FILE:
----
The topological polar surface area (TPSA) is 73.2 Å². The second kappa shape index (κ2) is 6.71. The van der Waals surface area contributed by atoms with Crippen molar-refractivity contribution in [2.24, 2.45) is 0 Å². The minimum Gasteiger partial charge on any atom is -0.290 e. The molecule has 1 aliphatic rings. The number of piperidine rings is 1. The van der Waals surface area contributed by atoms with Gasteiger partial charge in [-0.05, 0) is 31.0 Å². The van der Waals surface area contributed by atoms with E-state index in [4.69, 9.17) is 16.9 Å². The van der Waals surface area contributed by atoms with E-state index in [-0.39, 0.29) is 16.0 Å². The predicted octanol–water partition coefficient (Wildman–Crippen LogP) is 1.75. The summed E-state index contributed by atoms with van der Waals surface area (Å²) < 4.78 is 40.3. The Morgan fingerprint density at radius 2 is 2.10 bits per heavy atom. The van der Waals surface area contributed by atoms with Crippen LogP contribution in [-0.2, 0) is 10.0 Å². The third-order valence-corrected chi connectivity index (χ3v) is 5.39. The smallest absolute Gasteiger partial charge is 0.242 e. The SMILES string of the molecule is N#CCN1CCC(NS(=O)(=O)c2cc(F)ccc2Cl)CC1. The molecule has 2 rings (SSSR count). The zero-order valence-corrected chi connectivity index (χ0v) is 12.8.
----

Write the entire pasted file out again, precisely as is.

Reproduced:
The topological polar surface area (TPSA) is 73.2 Å². The second kappa shape index (κ2) is 6.71. The van der Waals surface area contributed by atoms with Crippen molar-refractivity contribution in [2.24, 2.45) is 0 Å². The minimum Gasteiger partial charge on any atom is -0.290 e. The molecule has 1 aliphatic rings. The number of piperidine rings is 1. The van der Waals surface area contributed by atoms with Gasteiger partial charge in [-0.05, 0) is 31.0 Å². The van der Waals surface area contributed by atoms with E-state index in [4.69, 9.17) is 16.9 Å². The van der Waals surface area contributed by atoms with E-state index in [-0.39, 0.29) is 16.0 Å². The predicted octanol–water partition coefficient (Wildman–Crippen LogP) is 1.75. The summed E-state index contributed by atoms with van der Waals surface area (Å²) < 4.78 is 40.3. The Morgan fingerprint density at radius 2 is 2.10 bits per heavy atom. The van der Waals surface area contributed by atoms with Crippen LogP contribution in [-0.2, 0) is 10.0 Å². The third-order valence-corrected chi connectivity index (χ3v) is 5.39. The smallest absolute Gasteiger partial charge is 0.242 e. The SMILES string of the molecule is N#CCN1CCC(NS(=O)(=O)c2cc(F)ccc2Cl)CC1. The molecule has 2 rings (SSSR count). The zero-order valence-corrected chi connectivity index (χ0v) is 12.8.